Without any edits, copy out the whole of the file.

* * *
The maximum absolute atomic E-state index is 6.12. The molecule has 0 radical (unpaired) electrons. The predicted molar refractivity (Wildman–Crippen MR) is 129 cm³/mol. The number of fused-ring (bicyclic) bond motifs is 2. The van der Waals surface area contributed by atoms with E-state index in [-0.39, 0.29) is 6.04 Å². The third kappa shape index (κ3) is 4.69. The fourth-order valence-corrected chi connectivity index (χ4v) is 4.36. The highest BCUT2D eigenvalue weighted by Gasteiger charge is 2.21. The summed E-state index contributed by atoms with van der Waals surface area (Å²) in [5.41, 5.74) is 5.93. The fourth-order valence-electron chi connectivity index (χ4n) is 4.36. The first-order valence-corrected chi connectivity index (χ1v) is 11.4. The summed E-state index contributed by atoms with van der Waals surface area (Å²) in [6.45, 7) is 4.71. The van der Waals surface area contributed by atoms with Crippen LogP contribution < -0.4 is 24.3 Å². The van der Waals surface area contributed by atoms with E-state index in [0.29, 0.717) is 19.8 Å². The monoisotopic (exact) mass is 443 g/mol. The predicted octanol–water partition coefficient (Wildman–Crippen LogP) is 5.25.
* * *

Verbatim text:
The maximum absolute atomic E-state index is 6.12. The molecule has 0 radical (unpaired) electrons. The predicted molar refractivity (Wildman–Crippen MR) is 129 cm³/mol. The number of fused-ring (bicyclic) bond motifs is 2. The van der Waals surface area contributed by atoms with E-state index in [-0.39, 0.29) is 6.04 Å². The third kappa shape index (κ3) is 4.69. The fourth-order valence-corrected chi connectivity index (χ4v) is 4.36. The highest BCUT2D eigenvalue weighted by Gasteiger charge is 2.21. The summed E-state index contributed by atoms with van der Waals surface area (Å²) in [5.41, 5.74) is 5.93. The fourth-order valence-electron chi connectivity index (χ4n) is 4.36. The first-order valence-corrected chi connectivity index (χ1v) is 11.4. The summed E-state index contributed by atoms with van der Waals surface area (Å²) in [6.45, 7) is 4.71. The van der Waals surface area contributed by atoms with Crippen LogP contribution < -0.4 is 24.3 Å². The van der Waals surface area contributed by atoms with E-state index in [0.29, 0.717) is 19.8 Å². The monoisotopic (exact) mass is 443 g/mol. The predicted octanol–water partition coefficient (Wildman–Crippen LogP) is 5.25.